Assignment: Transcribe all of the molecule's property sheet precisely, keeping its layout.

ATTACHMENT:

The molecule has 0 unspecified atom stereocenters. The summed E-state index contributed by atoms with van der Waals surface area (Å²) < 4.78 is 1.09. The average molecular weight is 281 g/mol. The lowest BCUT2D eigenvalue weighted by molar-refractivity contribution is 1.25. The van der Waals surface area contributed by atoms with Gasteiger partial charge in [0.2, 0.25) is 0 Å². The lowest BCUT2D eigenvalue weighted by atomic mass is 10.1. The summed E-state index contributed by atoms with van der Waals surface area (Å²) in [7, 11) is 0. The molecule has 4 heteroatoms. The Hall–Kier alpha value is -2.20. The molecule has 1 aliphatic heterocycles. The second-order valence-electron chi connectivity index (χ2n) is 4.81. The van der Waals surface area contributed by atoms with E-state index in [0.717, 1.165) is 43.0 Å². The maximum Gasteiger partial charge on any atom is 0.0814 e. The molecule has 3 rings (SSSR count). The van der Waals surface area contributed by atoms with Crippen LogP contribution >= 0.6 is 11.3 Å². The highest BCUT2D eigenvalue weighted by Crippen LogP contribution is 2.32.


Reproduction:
The molecule has 0 unspecified atom stereocenters. The summed E-state index contributed by atoms with van der Waals surface area (Å²) < 4.78 is 1.09. The average molecular weight is 281 g/mol. The lowest BCUT2D eigenvalue weighted by molar-refractivity contribution is 1.25. The van der Waals surface area contributed by atoms with Gasteiger partial charge in [0.2, 0.25) is 0 Å². The lowest BCUT2D eigenvalue weighted by atomic mass is 10.1. The summed E-state index contributed by atoms with van der Waals surface area (Å²) in [7, 11) is 0. The molecule has 4 heteroatoms. The Hall–Kier alpha value is -2.20. The molecule has 1 aliphatic heterocycles. The second-order valence-electron chi connectivity index (χ2n) is 4.81. The van der Waals surface area contributed by atoms with E-state index in [0.717, 1.165) is 43.0 Å². The maximum Gasteiger partial charge on any atom is 0.0814 e. The molecule has 3 rings (SSSR count). The van der Waals surface area contributed by atoms with Crippen LogP contribution >= 0.6 is 11.3 Å². The highest BCUT2D eigenvalue weighted by Crippen LogP contribution is 2.32.